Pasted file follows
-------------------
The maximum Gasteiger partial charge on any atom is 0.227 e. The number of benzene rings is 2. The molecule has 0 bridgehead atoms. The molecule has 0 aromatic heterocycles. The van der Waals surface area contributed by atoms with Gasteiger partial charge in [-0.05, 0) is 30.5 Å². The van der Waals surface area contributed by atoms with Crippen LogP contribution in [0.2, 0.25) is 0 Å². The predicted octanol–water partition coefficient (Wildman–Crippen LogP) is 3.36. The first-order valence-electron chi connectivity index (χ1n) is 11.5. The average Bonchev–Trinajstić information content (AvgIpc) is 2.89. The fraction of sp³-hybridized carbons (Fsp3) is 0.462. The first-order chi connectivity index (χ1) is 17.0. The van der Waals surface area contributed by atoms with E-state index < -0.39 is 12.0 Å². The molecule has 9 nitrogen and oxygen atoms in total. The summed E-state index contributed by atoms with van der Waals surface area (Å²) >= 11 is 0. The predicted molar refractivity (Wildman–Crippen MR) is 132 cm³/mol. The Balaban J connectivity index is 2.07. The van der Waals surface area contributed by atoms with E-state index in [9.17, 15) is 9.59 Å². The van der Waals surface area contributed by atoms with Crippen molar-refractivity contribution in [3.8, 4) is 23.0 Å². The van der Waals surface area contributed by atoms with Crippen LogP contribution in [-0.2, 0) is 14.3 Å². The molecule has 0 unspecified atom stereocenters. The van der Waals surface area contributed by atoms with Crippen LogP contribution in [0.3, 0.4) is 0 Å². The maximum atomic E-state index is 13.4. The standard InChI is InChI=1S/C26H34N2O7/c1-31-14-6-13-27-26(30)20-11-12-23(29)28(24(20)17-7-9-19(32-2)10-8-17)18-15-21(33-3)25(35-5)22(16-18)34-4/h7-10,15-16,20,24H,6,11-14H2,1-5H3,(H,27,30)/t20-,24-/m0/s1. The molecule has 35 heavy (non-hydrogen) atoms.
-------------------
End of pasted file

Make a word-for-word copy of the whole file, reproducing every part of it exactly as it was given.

The maximum Gasteiger partial charge on any atom is 0.227 e. The number of benzene rings is 2. The molecule has 0 bridgehead atoms. The molecule has 0 aromatic heterocycles. The van der Waals surface area contributed by atoms with Gasteiger partial charge in [-0.05, 0) is 30.5 Å². The van der Waals surface area contributed by atoms with Crippen LogP contribution in [0.2, 0.25) is 0 Å². The predicted octanol–water partition coefficient (Wildman–Crippen LogP) is 3.36. The first-order valence-electron chi connectivity index (χ1n) is 11.5. The average Bonchev–Trinajstić information content (AvgIpc) is 2.89. The fraction of sp³-hybridized carbons (Fsp3) is 0.462. The first-order chi connectivity index (χ1) is 17.0. The van der Waals surface area contributed by atoms with E-state index < -0.39 is 12.0 Å². The molecule has 9 nitrogen and oxygen atoms in total. The summed E-state index contributed by atoms with van der Waals surface area (Å²) >= 11 is 0. The predicted molar refractivity (Wildman–Crippen MR) is 132 cm³/mol. The Balaban J connectivity index is 2.07. The van der Waals surface area contributed by atoms with E-state index in [9.17, 15) is 9.59 Å². The van der Waals surface area contributed by atoms with Crippen molar-refractivity contribution in [3.8, 4) is 23.0 Å². The van der Waals surface area contributed by atoms with Crippen LogP contribution in [-0.2, 0) is 14.3 Å². The molecule has 0 unspecified atom stereocenters. The van der Waals surface area contributed by atoms with Crippen LogP contribution in [0.3, 0.4) is 0 Å². The maximum atomic E-state index is 13.4. The standard InChI is InChI=1S/C26H34N2O7/c1-31-14-6-13-27-26(30)20-11-12-23(29)28(24(20)17-7-9-19(32-2)10-8-17)18-15-21(33-3)25(35-5)22(16-18)34-4/h7-10,15-16,20,24H,6,11-14H2,1-5H3,(H,27,30)/t20-,24-/m0/s1. The molecule has 35 heavy (non-hydrogen) atoms.